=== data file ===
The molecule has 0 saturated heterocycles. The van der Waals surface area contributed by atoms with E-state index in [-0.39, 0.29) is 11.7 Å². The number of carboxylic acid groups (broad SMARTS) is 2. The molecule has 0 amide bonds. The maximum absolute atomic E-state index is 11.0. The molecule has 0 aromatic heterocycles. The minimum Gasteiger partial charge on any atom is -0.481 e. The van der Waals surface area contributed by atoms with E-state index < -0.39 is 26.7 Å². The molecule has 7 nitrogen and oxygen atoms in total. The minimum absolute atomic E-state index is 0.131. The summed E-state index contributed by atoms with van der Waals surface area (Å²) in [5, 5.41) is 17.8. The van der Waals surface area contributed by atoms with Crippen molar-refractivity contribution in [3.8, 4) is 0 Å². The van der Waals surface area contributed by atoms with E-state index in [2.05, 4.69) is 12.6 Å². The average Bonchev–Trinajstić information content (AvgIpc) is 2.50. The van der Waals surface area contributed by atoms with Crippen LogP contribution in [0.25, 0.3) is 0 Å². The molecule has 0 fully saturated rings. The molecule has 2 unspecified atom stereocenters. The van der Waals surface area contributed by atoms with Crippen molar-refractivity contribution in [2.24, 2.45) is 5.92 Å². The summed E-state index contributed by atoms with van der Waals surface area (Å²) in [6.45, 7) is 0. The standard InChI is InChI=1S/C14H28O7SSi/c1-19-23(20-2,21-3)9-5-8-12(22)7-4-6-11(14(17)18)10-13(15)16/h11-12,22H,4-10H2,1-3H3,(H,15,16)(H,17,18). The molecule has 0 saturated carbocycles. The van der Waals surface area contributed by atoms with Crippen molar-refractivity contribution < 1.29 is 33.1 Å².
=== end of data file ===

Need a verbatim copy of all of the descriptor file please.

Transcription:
The molecule has 0 saturated heterocycles. The van der Waals surface area contributed by atoms with E-state index in [-0.39, 0.29) is 11.7 Å². The number of carboxylic acid groups (broad SMARTS) is 2. The molecule has 0 amide bonds. The maximum absolute atomic E-state index is 11.0. The molecule has 0 aromatic heterocycles. The minimum Gasteiger partial charge on any atom is -0.481 e. The van der Waals surface area contributed by atoms with E-state index < -0.39 is 26.7 Å². The molecule has 7 nitrogen and oxygen atoms in total. The minimum absolute atomic E-state index is 0.131. The summed E-state index contributed by atoms with van der Waals surface area (Å²) in [5, 5.41) is 17.8. The van der Waals surface area contributed by atoms with Crippen molar-refractivity contribution in [3.8, 4) is 0 Å². The van der Waals surface area contributed by atoms with E-state index in [2.05, 4.69) is 12.6 Å². The average Bonchev–Trinajstić information content (AvgIpc) is 2.50. The van der Waals surface area contributed by atoms with Crippen LogP contribution in [0.25, 0.3) is 0 Å². The molecule has 0 fully saturated rings. The molecule has 2 unspecified atom stereocenters. The van der Waals surface area contributed by atoms with Crippen molar-refractivity contribution in [2.24, 2.45) is 5.92 Å². The summed E-state index contributed by atoms with van der Waals surface area (Å²) in [6.45, 7) is 0. The standard InChI is InChI=1S/C14H28O7SSi/c1-19-23(20-2,21-3)9-5-8-12(22)7-4-6-11(14(17)18)10-13(15)16/h11-12,22H,4-10H2,1-3H3,(H,15,16)(H,17,18). The molecule has 0 saturated carbocycles. The van der Waals surface area contributed by atoms with Crippen molar-refractivity contribution < 1.29 is 33.1 Å².